OSPREA & Gynae Team Trials
The Oxford Safer Pregnancy Alliance (OSPREA) and Gynae Team is a team of doctors, scientists, researchers, midwives, nurses and support staff who work together with women to lead research into women’s health in the areas of reproduction, obstetrics and gynaecology. We conduct high quality studies for women before pregnancy, women and their babies during and after pregnancy, as well as general women’s health studies.
We are primarily supported by the Nuffield Department of Women's & Reproductive Health, (part of the University of Oxford) the Oxford University Hospitals NHS Foundation Trust, and the Thames Valley & South Midlands Clinical Research Network, part of the National Institute for Health Research.
You can read about our current trials on this page below or find out more about OSPREA by clicking here.
The INSIGHT Study – Investigating hormones triggering the onset of sustained lactation
Who can participate? Pregnant women intending to breastfeed in Oxfordshire area.
Summary: Hormones such as prolactin and progesterone play a major role in the breastfeeding process and trigger the onset of milk production within the first few days after childbirth. However, the hormone levels required to stimulate milk production are unknown. At LRF OCEHL we are running this vital study to develop normal ranges for milk producing hormones. This study will help us understand why some breastfeeding mothers have delayed milk production or produce limited quantities of milk. View the INSIGHT Study leaflet.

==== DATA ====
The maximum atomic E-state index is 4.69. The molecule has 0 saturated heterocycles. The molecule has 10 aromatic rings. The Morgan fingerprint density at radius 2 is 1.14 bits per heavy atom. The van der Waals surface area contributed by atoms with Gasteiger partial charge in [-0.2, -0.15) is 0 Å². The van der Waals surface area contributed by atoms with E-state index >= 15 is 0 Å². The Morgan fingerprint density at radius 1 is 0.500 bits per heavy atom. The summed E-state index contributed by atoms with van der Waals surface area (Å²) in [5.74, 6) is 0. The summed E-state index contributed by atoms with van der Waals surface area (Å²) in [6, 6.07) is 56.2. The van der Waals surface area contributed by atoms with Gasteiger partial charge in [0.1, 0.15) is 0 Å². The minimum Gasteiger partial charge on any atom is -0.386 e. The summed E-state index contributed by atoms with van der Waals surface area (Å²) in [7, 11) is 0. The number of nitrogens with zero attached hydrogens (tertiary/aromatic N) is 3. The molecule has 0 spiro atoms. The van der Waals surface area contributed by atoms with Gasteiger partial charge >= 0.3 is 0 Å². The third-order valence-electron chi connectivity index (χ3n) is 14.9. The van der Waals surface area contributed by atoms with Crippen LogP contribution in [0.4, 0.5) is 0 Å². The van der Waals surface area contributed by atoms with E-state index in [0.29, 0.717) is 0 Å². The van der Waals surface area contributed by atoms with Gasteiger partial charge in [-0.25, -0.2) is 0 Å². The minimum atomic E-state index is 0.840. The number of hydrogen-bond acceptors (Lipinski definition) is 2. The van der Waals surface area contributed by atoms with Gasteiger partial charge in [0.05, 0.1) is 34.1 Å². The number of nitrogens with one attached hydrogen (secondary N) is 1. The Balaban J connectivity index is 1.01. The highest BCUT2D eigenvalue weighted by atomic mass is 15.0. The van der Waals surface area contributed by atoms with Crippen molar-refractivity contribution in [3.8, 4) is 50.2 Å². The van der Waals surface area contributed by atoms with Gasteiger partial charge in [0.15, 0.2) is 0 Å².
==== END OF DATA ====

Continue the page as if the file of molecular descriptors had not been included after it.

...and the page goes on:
Giant PANDA - Pregnancy ANtihypertensive Drugs: which Agent is best?
Who can participate? Pregnant women between 11+0 – 34+6 weeks, over 18 years old with a diagnosis of pregnancy hypertension (Chronic/gestational or Pre-eclampsia).Clinicians’ decision to initiate antihypertensive drugs. Women who have a contraindication to either Labetalol or Nifedipine and are already taking both medications are excluded from participating in this study.
Summary: The aim of this study is to evaluate the effect of different antihypertensive drugs in women with pregnancy hypertension on maternal and fetal/neonatal outcomes. The primary objective is to evaluate if treatment with nifedipine (calcium channel blocker), compared to labetalol (mixed alpha/beta blocker) in women with pregnancy hypertension, reduces severe maternal hypertension without increasing fetal or neonate adverse events.
RaDaR - Kidney disease and pregnancy.
Who can participate? Women with chronic kidney disease who have, or have had, a pregnancy.
Summary: The National Registry of Rare Kidney Diseases (RaDaR) is a research initiative by UK kidney specialist (the Renal Association and the UK Renal Registry). It is designed to gather information from patients with rare kidney disease and in particular women with chronic kidney disease (CKD). The group aims to look into how women with CKD cope with pregnancy and what can be done to improve care. Read more
Pre-eclampsia Study - Study of placental particle shedding and the maternal inflammatory response in pre-eclampsia
Who can participate? Women with pre-eclampsia and women without pre-eclampsia.
Summary: The Purpose of the study is to find out more about what causes and how to predict pre-eclampsia. We need to compare the results of certain tests on blood and placental samples from pregnant women with pre-eclampsia with those of women without pre-eclampsia. Read more